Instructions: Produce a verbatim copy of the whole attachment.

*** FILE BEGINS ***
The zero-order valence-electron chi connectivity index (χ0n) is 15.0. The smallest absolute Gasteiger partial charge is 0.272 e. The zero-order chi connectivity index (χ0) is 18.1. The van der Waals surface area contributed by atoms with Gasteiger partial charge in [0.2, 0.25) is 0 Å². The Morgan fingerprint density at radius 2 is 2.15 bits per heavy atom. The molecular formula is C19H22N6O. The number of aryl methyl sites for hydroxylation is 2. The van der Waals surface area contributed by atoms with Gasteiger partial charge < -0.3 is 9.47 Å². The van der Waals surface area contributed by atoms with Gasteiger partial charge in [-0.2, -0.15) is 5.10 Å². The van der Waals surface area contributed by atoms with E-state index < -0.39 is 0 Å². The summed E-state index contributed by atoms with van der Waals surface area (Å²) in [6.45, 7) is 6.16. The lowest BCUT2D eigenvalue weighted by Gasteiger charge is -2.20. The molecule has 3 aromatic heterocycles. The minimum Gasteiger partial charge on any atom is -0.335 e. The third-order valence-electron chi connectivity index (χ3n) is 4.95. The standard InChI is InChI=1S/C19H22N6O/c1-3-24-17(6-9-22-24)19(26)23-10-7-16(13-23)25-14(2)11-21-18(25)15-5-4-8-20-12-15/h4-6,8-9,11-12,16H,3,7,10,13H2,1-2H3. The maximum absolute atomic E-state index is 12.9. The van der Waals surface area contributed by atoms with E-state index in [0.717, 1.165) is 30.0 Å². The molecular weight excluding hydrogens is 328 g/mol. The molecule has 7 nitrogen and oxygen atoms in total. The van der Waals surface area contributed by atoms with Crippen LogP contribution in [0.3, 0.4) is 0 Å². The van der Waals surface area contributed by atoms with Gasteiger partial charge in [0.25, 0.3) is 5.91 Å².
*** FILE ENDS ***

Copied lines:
The zero-order valence-electron chi connectivity index (χ0n) is 15.0. The smallest absolute Gasteiger partial charge is 0.272 e. The zero-order chi connectivity index (χ0) is 18.1. The van der Waals surface area contributed by atoms with Gasteiger partial charge in [0.2, 0.25) is 0 Å². The Morgan fingerprint density at radius 2 is 2.15 bits per heavy atom. The molecular formula is C19H22N6O. The number of aryl methyl sites for hydroxylation is 2. The van der Waals surface area contributed by atoms with Gasteiger partial charge < -0.3 is 9.47 Å². The van der Waals surface area contributed by atoms with Gasteiger partial charge in [-0.2, -0.15) is 5.10 Å². The van der Waals surface area contributed by atoms with E-state index < -0.39 is 0 Å². The summed E-state index contributed by atoms with van der Waals surface area (Å²) in [6.45, 7) is 6.16. The lowest BCUT2D eigenvalue weighted by Gasteiger charge is -2.20. The molecule has 3 aromatic heterocycles. The minimum Gasteiger partial charge on any atom is -0.335 e. The third-order valence-electron chi connectivity index (χ3n) is 4.95. The standard InChI is InChI=1S/C19H22N6O/c1-3-24-17(6-9-22-24)19(26)23-10-7-16(13-23)25-14(2)11-21-18(25)15-5-4-8-20-12-15/h4-6,8-9,11-12,16H,3,7,10,13H2,1-2H3. The maximum absolute atomic E-state index is 12.9. The van der Waals surface area contributed by atoms with E-state index in [0.717, 1.165) is 30.0 Å². The molecular weight excluding hydrogens is 328 g/mol. The molecule has 7 nitrogen and oxygen atoms in total. The van der Waals surface area contributed by atoms with Crippen LogP contribution in [0.3, 0.4) is 0 Å². The van der Waals surface area contributed by atoms with Gasteiger partial charge in [0.25, 0.3) is 5.91 Å².